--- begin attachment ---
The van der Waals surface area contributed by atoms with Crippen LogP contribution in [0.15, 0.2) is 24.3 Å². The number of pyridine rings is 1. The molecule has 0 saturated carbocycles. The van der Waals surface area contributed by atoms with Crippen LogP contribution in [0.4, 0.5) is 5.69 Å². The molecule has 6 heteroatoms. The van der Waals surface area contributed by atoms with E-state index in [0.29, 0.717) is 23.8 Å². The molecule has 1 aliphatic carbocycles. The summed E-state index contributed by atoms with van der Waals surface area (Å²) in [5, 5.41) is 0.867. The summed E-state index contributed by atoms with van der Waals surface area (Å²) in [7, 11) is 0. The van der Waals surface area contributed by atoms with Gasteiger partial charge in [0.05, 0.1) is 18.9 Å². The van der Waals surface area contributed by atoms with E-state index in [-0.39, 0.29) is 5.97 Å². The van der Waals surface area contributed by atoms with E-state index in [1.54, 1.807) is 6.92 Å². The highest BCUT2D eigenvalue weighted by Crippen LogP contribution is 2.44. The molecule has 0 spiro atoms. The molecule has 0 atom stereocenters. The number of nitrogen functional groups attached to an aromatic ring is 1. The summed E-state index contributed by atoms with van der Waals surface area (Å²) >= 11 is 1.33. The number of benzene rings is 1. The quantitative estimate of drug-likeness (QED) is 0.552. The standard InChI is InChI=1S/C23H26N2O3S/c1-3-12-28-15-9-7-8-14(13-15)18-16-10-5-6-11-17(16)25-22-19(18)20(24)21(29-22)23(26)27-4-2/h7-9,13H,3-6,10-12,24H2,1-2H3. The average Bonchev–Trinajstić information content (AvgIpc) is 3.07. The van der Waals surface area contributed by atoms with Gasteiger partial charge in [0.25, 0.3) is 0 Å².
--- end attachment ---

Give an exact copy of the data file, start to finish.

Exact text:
The van der Waals surface area contributed by atoms with Crippen LogP contribution in [0.15, 0.2) is 24.3 Å². The number of pyridine rings is 1. The molecule has 0 saturated carbocycles. The van der Waals surface area contributed by atoms with Crippen LogP contribution in [0.4, 0.5) is 5.69 Å². The molecule has 6 heteroatoms. The van der Waals surface area contributed by atoms with E-state index in [0.29, 0.717) is 23.8 Å². The molecule has 1 aliphatic carbocycles. The summed E-state index contributed by atoms with van der Waals surface area (Å²) in [5, 5.41) is 0.867. The summed E-state index contributed by atoms with van der Waals surface area (Å²) in [7, 11) is 0. The van der Waals surface area contributed by atoms with Gasteiger partial charge in [0.05, 0.1) is 18.9 Å². The van der Waals surface area contributed by atoms with E-state index in [-0.39, 0.29) is 5.97 Å². The van der Waals surface area contributed by atoms with E-state index in [1.54, 1.807) is 6.92 Å². The highest BCUT2D eigenvalue weighted by Crippen LogP contribution is 2.44. The molecule has 0 spiro atoms. The molecule has 0 atom stereocenters. The number of nitrogen functional groups attached to an aromatic ring is 1. The summed E-state index contributed by atoms with van der Waals surface area (Å²) >= 11 is 1.33. The number of benzene rings is 1. The quantitative estimate of drug-likeness (QED) is 0.552. The standard InChI is InChI=1S/C23H26N2O3S/c1-3-12-28-15-9-7-8-14(13-15)18-16-10-5-6-11-17(16)25-22-19(18)20(24)21(29-22)23(26)27-4-2/h7-9,13H,3-6,10-12,24H2,1-2H3. The average Bonchev–Trinajstić information content (AvgIpc) is 3.07. The van der Waals surface area contributed by atoms with Gasteiger partial charge in [0.25, 0.3) is 0 Å².